Bump day returns, Mann won’t compete in 2018 Indianapolis 500

Two cars were unable to qualify for the field of 33 yesterday at Indianapolis Motor Speedway. Neither James Hinchcliffe in the No. 5 Arrow SPM Honda or Pippa Mann in the No. 63 Donate Life Dale Coyne Honda will start in the 102nd Running of the Indianapolis 500.

Mann has qualified for the past six Indianapolis 500’s in a row. She’s had a best start of P22 in 2017 and a best finish of P17 in 2017. Mann is one of the passionate drivers when it comes to her sponsorships and her advocacy for issues that matter to her. From her work for multiple seasons with the Susan G. Komen foundation, to her current work with Donate Life, she’s a constant presence on social media, and she gets her fans on board just as passionately for these causes.

Yesterday’s events were difficult to comprehend for those fans, as well as Mann and the entire No. 63 Donate Life Dale Coyne Racing team.

Her determination never wavered, even in the face of adversity. The odds were stacked against her but she knew she had to continue to try for her team, her sponsors, and her fans. Unfortunately, things did not pan out in her favor, with the 5:50 p.m. gun going off in the middle of her last attempt. The numbers they were running weren’t enough to get the No. 63 in the field. The emotion of that reality was apparent as soon as Pippa took off her helmet. An expected and understandable reaction.

I think people forget sometimes that drivers are human beings. They are an elite group that have a set of skills that most of us wouldn’t be able to obtain even if we trained our entire lives. They have an innate capability for handling the pressure in addition to the car itself, they are somewhat effortlessly able to translate fear into motivation… they are a different breed. But, they are still human.

So I warn you, as I did on Twitter last night, to think before you comment. Think before you make short-sighted assumptions about someone’s drive or make hindsight commentary of what could have happened, should have occurred, or would have been. Unless you are behind that wheel, or inside the pit box as a member of that team, you don’t know. Don’t insult the entire industry that you claim to be a fan of, by thinking you know better. You don’t.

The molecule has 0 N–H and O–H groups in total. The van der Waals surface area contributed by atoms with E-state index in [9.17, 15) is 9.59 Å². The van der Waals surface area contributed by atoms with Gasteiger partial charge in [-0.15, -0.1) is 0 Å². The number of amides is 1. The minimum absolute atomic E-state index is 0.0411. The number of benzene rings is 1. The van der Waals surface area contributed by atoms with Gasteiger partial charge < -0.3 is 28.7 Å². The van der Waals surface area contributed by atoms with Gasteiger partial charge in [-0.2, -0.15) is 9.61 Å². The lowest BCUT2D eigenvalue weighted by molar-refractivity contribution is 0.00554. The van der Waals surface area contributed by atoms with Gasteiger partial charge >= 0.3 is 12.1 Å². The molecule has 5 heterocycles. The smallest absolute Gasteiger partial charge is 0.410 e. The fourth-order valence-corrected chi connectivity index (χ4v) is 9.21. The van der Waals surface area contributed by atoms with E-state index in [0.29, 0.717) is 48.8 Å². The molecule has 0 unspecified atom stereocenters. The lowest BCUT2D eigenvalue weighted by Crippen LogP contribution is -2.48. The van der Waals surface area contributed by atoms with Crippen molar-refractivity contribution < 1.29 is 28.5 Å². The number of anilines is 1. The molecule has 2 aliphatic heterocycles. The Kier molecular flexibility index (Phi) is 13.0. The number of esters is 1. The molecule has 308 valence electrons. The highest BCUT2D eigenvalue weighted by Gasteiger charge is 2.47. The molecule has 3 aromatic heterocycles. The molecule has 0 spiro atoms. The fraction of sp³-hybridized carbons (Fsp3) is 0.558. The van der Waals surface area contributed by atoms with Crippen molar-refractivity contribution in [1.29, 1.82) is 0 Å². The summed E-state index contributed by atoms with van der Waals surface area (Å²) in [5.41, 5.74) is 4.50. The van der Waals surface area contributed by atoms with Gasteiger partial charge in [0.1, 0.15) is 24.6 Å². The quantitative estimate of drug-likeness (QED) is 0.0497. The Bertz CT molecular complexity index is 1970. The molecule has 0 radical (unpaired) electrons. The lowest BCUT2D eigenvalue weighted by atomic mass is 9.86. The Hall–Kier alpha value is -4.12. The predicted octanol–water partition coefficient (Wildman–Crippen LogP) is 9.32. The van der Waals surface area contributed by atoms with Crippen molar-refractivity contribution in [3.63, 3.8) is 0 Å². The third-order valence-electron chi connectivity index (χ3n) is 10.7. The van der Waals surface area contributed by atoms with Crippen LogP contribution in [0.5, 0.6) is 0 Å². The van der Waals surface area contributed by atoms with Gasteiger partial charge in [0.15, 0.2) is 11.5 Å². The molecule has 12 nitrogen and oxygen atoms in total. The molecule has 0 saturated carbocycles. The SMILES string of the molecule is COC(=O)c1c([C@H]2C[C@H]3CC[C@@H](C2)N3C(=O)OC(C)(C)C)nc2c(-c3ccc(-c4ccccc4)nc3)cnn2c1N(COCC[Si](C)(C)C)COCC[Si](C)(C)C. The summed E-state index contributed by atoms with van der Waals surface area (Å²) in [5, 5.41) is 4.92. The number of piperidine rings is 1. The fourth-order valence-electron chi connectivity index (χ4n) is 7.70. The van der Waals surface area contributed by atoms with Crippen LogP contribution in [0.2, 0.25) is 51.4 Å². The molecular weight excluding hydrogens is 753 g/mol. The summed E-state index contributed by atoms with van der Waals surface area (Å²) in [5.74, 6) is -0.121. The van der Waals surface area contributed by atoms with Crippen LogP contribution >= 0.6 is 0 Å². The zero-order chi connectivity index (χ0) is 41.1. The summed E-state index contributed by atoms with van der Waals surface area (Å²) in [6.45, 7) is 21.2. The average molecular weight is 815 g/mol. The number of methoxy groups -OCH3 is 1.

Pippa Mann did something yesterday that further increased my already immense respect for her – she came into a crowded media center and addressed all of us after what I can only assume was one of the most difficult days of her career. Her poise and focus were admirable and she absolutely deserves to be commended. She was visibly devastated and still maintained such professionalism.

Full Press Conference c/o Indianapolis Motor Speedway YouTube

I want to share her entire statement with you because she eloquently describes the obstacles she and her team faced and how they never stopped fighting towards their goal, and I think everyone should have the chance to read it for themselves:

“Coming into this May, I knew things were going to be tough. I normally get time in an IndyCar once a year. With a new aero package, not getting to do any of the testing ahead of time because we don’t have a budget that allows for that. All of the people who have supported me to be here, Dale Coyne Racing, the entire crew on my car, worked so hard to turn that car over from a road course car to an oval car so we could shake it down, get me through my refresher on Tuesday.

Wednesday and Thursday, I’ll be honest with you, we thought things were going pretty well. The car handled great. It was really good. It was pretty good in traffic. We thought things were rolling along pretty nicely. The no tow reports, they looked fine.

Then yesterday morning, I rolled out, 226 out of the box. Great, this isn’t bad. Now let’s trim the car. Nothing. Went through it again, nothing. That’s when we started to realize we might really be in trouble. We tried everything we could think of yesterday. The boys stayed really, really late last night. We pulled the rack off the car, we resanded the car, resanded the floor. We went through all the brakes again because we thought we had some brakes that were dragging a little bit out.

I knew if everything we did last night still hadn’t made us go faster, we were going to be in trouble today. But you have to try and get out there anyway. When we got back in line for the last run, we took every single trim we could possibly could to the racecar, we did everything.

Obviously it wasn’t enough. What’s worse, it was slower than our time before. Once you pulled your time, if the car is still functioning, you kind of have to finish the run because what if somebody in front of me didn’t get through tech and I withdrew and didn’t complete my run and pulled off the racetrack?

It’s the worst feeling in the world. The Donate Life team worked so hard. Earlier today I really thought we were going to get it done. Then we went out, again, for the first run and I knew we were in the fight in final trim. We took it further than any of our cars have gone. Slower?

If we understood what was going on, we wouldn’t be here.”

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Photo credit: Matt Fraver

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